The explanatory version does indeed say that everything (true proposition, entities, events) has an explanation; this is the principle of sufficient reason, and is basically a rejection of brute facts. But in the explanatory version, things can be self-explanatory (where in the causal version, things cannot be self-causing, since self causing is absurd). Since all contingent things (contingently true propositions, contingent beings, contingent events) cannot be self-explanatory, since their contingency implies that they may have been false or non-existent, we must terminate the chain of explanation at a non-contingent (i.e. necessary) thing if we wish to avoid an infinite regress of explanations.

To summarize the difference between the causal and explanatory versions of the cosmological argument: enter image description here

There are, I think, worthy objections to each version of the cosmological argument (such as challenging the relevant version of the principle of causality or principle of sufficient reason, or challenging that a first cause or explanation must be a personal God and not, say, some impersonal law). But "what caused God?" is not a good objection.

As for your three-point argument, it looks fine to me. It's quite similar to how defenders of the cosmological argument justify the impossibility of an infinite chain of backward causes.

** NOTE 1: There are other version of the principle of causality. See Edward Feser's book Five Proofs of the Existence of God for more of them, such as anything which is composed of actuality and potentiality must have a cause, or anything whose existence is distinct from its essence must have a cause. Note, again, that he does not say that everything has a cause, just things of a certain type.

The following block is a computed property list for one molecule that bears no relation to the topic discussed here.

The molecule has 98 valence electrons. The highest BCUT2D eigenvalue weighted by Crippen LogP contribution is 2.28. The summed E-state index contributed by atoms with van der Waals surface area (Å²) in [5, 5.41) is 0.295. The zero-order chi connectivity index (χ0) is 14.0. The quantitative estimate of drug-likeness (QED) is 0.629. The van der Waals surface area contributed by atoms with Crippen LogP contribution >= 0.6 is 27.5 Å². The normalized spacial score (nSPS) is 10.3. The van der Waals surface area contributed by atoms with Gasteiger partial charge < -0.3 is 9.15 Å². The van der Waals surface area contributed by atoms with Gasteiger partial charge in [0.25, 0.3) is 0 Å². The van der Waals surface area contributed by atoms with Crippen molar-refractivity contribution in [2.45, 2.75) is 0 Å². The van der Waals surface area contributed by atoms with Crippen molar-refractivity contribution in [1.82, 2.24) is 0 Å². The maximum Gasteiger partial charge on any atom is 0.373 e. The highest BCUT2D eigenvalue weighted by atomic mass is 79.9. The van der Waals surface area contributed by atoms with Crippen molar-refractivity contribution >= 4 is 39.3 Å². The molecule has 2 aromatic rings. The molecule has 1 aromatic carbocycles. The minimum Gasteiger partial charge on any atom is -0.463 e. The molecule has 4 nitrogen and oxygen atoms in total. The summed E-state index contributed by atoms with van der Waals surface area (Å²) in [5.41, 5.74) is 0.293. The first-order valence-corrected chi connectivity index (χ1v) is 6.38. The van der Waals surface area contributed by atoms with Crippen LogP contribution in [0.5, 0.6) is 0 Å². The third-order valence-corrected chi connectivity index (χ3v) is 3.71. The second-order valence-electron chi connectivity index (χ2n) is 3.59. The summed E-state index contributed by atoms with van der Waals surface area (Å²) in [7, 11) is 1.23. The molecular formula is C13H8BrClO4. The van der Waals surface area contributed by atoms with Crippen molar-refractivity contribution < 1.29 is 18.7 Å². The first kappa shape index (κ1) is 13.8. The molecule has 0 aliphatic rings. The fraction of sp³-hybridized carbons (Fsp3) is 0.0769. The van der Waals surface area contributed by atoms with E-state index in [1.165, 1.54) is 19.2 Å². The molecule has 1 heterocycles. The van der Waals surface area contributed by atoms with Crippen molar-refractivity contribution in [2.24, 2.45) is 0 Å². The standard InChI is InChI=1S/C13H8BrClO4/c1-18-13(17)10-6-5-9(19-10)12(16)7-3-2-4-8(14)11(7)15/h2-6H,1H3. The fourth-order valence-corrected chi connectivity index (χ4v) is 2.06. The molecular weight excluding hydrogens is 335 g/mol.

• 2
    I don't think the question "What caused God?" Is a misreading of the argument. I think most people imply it as special pleading rebuttal. Proposing that god never began to exist therefore has no cause doesn't change anything in that regard. It still suffers from special pleading. On what basis is an eternal beginningless existance less absurd than infinite regress? I think they are both abstract constructs that equally have no support.
    – Cell
    Aug 4, 2019 at 2:55
  • The idea that something can exist without having a cause does not prove the existence of a god. In fact, the contemporary understanding of the expansion of the universe defines time in such a way that this argument is unnecessary in the first place. After all, this argument stops having meaning if you assume that time has a beginning (a view which is supported by scientific observations).
    – forest
    Aug 4, 2019 at 9:08
  • Hi @Cell. I think it only seems like special pleading in caricature versions of the argument. If the theist said "the universe needs a cause, that cause is God, and God doesn't have a cause" then this is special pleading because it's arbitrarily saying what has a cause and what doesn't. But this is not the argument. The cosmological arguments provide principled, non-arbitrary ways to say why the universe requires a cause (in Craig's argument, everything that begins to exist has a cause) but whatever the first cause is, it cannot require a cause itself, and so must be without a beginning. Aug 4, 2019 at 14:17
  • @Cell It's also not special pleading, because it's doesn't apply uniquely to God. If one believes in such things, then abstract objects (like numbers), propositions, universals, and so on, wouldn't seem to require a cause; if they exist, they exist necessarily, and didn't begin to exist. In fact, I believe Craig is a nominalist about such entities, but the point is the relevant premise in the Kalam argument only applies to objects in time, and there are a whole bunch of imaginable objects that might not require a cause. Aug 4, 2019 at 14:19
  • Hi @forest. I'm not trying to defend Craig's Kalam argument across the board, because I don't think it's the best version of the cosmological argument. It's just a popular one, and so I used it as an example. I'm only saying that the particular "what caused God?" objection is a "pop" objection that isn't considered a serious problem by most philosophers. Your objection is a different one, and, if I understand it correctly, one that I agree with myself. Craig believes in the "wrong" theory of time (the A-theory of time, which is not supported by contemporary physics) to set up his argument. Aug 4, 2019 at 15:15

You must log in to answer this question.

Not the answer you're looking for? Browse other questions tagged .